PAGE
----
Travelogue Part 2: On Beggars

I grew up in a suburb that lies between two small cities, Akron and Canton. It would be fairly accurate to say that I’ve lived a sheltered life. I know about the woes of the world, but I have not been confronted with many of them face-to-face. Because of my faith background and personal desire to help, I have volunteered for some non-profit organizations that assist those in need. I ignorantly assumed that those experiences had taught me most of what I needed to know about poverty, but my trip to Rome showed me otherwise.

I knew that there were many beggars in large cities, and far more than I had ever seen in downtown Akron or Cleveland. I was expecting to see poor and homeless people, but no expectation could have prepared me for how sad it was to actually come in contact with these people. They stationed themselves on trains and in train stations, outside of churches, and in the streets. They carried cups or baskets and would either hold a sign describing their plight or plea longingly at you as you passed. At first, I found myself overcome with guilt at the sight of all of them. I felt so decadent travelling to another country for what was more or less a vacation when they could hardly afford a meal.

What caused even more of a stir in my heart, though, were the beggar children. Little boys or girls with ratty clothes and forlorn eyes would make rounds on train cars or in between church pews, often silently staring at you in an effort to fill their paper cups. I felt sorry for these children. What kind of parent sends their child out to beg for them? It just doesn’t seem right or ethical. And what would happen to the child if he or she did not get as much money as the parent wanted them to? Would there be consequences? These children pulled my heart in opposite directions. On one hand, I was so disgusted with their parent that I did not want to give them money. On the other, I felt such pity for the child that I felt I absolutely needed to give them a few euros just so they could have a meal that night.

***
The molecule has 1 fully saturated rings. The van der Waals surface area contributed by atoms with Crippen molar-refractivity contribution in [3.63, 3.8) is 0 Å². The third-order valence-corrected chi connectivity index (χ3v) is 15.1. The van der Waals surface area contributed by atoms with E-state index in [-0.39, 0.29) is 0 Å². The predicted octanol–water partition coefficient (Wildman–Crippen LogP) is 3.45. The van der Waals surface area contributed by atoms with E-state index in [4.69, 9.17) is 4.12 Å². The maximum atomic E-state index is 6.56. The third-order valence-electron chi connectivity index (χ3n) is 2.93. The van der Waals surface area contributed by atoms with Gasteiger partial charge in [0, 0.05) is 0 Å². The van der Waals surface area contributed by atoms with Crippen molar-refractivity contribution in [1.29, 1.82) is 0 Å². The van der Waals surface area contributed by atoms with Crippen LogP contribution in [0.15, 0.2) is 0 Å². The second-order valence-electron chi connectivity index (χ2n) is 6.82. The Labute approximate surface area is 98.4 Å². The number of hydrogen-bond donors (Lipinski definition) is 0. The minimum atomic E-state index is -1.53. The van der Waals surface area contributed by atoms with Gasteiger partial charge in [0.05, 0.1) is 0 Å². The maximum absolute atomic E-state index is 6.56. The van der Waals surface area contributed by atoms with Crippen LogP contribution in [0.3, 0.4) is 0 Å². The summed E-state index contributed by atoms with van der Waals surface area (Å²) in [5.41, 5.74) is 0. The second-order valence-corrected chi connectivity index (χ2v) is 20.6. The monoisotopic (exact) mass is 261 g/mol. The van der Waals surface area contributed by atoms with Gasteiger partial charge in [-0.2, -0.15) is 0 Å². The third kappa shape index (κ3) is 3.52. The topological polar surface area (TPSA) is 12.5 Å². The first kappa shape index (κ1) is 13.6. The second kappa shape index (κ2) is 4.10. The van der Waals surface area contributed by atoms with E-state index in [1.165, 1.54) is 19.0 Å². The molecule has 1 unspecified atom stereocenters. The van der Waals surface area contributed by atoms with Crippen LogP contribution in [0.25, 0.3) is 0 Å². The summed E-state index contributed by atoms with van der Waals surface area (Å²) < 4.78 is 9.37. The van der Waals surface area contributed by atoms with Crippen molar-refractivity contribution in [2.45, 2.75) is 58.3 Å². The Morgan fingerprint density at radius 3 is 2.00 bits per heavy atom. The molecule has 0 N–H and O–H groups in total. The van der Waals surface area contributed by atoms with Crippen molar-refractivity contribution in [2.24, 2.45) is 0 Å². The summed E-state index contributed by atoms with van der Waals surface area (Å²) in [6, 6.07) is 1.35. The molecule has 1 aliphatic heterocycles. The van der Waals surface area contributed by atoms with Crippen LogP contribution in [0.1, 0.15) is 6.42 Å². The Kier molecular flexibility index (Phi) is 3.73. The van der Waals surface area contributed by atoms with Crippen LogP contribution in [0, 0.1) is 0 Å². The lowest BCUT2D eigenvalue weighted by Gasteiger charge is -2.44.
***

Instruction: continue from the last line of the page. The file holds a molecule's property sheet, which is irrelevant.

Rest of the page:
As the weeks wore on I felt less and less pity for the beggars. I would ignore their cries and signs and think, “Oh, they’re probably just scamming us.” I had become so desensitized to their needs that I was hardly ever touched by their situations. When I realized what happened I became ashamed. How could I forget the values that had so called me to service at home? Was I really going to disregard the morals I once upheld because I had come into contact with more poverty than I had ever seen before?  That was unacceptable; I needed to help them somehow.

I wish I could say that I gave aid to every beggar I met. On the last day, I had a fair number of euros left over so I gave most of it to people on the streets, but the idea to do this was not even my own. Thinking about this still disgusts me. I had always considered myself a generous person, but I flaked out when confronted with a true opportunity to give. One of the many things this trip inspired me to do is to make up for my selfishness. I don’t know how or when, but I will reconcile this. I will not serve to satisfy my own conscience, but because these people need help. Maybe that was part of the problem before – I was serving for the wrong reasons. Now I know what poverty looks like, and I cannot ignore it. Italy taught me about the decadence and sweetness of life, but it also taught me about its trials. I am connected to these people by our shared existence and humanity and I do not intend to forget that ever again.

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